They see immigrants voting by race, supporting Democrats despite a generally tepid lack interest in most progressive causes,  simply to assure themselves the ability to bring in relatives (or sell access through marriage or birth certificate fraud). They’re used to white progressives imposing near total rule on the government using the immigrant citizens voting strength to enact policies that the immigrants themselves will ignore or be unaffected by, but the white citizens, in particular, will pay for.  These Trump voters watch immigrant enclaves form and slowly gather enough voters to vote in politicians by race and religion.  They might worry that white progressive rule will give way to a future of a parliamentary style political system in which various immigrant political forces who don’t consider themselves American, but only citizens, combine to vote not for progressive or conservative values, but some form of values genuinely alien to Americans.

They think it’s hilarious, but not in a good way, when reporters earnestly reassure their readers that immigrants don’t qualify for benefits, or that non-citizens aren’t voting. They see tremendous fraud and illegal behavior go unpunished. They know of huge cash only malls run by immigrants, and know the authorities will never investigate. Fortunately, the authorities do find and prosecute all sorts of immigrant fraud rings, but that only makes them wonder why we bring in so many immigrants to begin with.

I suspect that between thirty and fifty percent of white people living in high immigration regions voted for Trump. But if they see the worst of intensive immigration, they also haven’t chosen to leave it. They don’t say “people” and mean “whites”, like Bret Stephens.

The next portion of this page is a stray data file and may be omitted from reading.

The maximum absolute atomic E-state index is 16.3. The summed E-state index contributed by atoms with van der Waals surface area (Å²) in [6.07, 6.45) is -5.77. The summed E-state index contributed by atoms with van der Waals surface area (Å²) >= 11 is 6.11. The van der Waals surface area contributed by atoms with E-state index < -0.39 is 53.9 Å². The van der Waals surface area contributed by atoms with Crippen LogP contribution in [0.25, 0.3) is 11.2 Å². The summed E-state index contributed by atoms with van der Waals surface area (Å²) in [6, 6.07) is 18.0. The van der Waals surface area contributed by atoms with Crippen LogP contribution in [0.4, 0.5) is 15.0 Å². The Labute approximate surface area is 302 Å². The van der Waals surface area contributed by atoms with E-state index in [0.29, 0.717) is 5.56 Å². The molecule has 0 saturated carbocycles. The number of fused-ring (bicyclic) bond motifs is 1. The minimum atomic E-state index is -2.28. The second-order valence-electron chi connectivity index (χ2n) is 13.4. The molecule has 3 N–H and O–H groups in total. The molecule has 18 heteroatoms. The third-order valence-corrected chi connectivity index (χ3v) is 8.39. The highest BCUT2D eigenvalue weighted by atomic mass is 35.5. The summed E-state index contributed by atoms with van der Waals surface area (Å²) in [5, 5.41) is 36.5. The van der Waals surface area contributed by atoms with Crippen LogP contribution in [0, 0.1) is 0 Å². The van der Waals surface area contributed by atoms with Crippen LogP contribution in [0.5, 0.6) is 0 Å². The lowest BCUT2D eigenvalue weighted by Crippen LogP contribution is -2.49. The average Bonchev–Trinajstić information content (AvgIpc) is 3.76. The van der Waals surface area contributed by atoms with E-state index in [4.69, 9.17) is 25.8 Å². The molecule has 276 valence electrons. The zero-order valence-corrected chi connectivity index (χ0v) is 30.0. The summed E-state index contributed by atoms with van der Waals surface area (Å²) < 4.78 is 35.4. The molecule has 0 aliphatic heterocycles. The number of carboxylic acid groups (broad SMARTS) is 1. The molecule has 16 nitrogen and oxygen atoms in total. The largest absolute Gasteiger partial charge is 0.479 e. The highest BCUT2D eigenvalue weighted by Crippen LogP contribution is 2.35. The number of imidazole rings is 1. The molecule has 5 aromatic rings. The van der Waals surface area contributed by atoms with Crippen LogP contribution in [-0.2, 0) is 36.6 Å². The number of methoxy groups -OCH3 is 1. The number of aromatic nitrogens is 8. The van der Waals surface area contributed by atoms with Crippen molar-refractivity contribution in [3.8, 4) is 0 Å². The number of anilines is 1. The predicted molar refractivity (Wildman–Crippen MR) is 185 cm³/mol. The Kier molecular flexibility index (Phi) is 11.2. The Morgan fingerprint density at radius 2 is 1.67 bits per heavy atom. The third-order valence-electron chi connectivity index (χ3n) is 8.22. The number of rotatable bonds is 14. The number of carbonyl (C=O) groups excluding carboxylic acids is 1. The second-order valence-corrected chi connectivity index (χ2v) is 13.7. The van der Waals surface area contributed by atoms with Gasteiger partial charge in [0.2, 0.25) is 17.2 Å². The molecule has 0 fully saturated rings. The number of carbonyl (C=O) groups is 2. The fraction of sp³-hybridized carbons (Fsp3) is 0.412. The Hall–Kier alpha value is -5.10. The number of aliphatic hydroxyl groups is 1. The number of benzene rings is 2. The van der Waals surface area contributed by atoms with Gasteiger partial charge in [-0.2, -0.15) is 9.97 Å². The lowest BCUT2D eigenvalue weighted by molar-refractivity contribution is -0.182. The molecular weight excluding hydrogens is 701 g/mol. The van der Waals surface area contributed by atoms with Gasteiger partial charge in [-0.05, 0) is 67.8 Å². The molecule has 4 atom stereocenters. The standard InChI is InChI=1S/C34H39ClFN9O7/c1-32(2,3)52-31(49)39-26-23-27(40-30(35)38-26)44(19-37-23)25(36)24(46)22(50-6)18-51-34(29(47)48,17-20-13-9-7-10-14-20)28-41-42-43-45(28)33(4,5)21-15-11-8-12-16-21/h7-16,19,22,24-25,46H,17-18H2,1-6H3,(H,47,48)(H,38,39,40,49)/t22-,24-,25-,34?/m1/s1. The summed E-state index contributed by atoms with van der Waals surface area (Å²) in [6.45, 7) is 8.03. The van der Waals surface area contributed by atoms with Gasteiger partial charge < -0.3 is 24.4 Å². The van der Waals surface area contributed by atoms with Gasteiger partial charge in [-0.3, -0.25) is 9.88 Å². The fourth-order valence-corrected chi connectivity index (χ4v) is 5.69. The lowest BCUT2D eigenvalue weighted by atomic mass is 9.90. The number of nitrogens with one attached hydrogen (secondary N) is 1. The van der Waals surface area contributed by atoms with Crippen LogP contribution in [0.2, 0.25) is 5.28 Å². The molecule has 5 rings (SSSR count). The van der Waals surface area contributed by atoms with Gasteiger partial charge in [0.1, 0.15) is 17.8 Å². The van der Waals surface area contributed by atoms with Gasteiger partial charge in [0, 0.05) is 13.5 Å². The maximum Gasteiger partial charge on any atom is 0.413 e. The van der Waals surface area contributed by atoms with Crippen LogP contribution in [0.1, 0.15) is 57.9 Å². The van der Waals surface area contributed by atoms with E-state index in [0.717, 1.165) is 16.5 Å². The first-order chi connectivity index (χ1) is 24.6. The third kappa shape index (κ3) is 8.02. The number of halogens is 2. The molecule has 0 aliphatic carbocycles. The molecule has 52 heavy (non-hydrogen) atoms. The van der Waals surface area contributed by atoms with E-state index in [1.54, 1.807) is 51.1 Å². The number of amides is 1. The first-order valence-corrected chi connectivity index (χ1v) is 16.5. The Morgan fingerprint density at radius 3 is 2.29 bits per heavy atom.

Ironically, Bret Stephens is furious at the downscale “losers” who voted for Trump–the voters who don’t usually vote Republican, or even vote at all. He’s too ignorant, too blind to realize he’d also have to deport millions of invisible Trump voters, the voters he might grudgingly concede are successful, who pay more in taxes than they cost the government, who start successful businesses, who have children they can support. The voters who have been voting Republican a long time without any real enthusiasm, who have always been less than enthused about the values he arrogantly assumes are universally held by Republicans. The white voters whose existence he doesn’t understand enough to write about.

These invisible Trump voters have a lot to risk by going public. But reporters should seek them out. How many of the Trump voters in Deep Blue Land, the ones making it in the high-rent, high-immigration, highly educated regions, how many made him their first choice? And why?

So c’mon into Blue Land, Salena, Chris. Talk to some of the invisible Trump voters that haven’t really been considered yet. Let them add to the story.



The Trump Effect: Reboot or Yesterdays Enterprise?

The first Star Trek “reboot”  took the bold act of altering the past in a famous fictional timeline. The new movies have the freedom to reinvent, while we watch the movies, fully aware what “really” happened. This got taken to extremes for “Into the Darkness”, when the last half hour echoed word for word the greatest Star Trek movie ever made with a character swap, but it’s still pretty clever.

Ever since Trump won in November, I’ve felt like we’re all living through an alternate timeline. Like Tom Hanks’ “Doug” said in that sublime Black Jeopardy skit, “Come on, they already decided who wins even before it happens”. Everyone of any importance knew Hillary would win.  Jobs were accepted. Plans were made.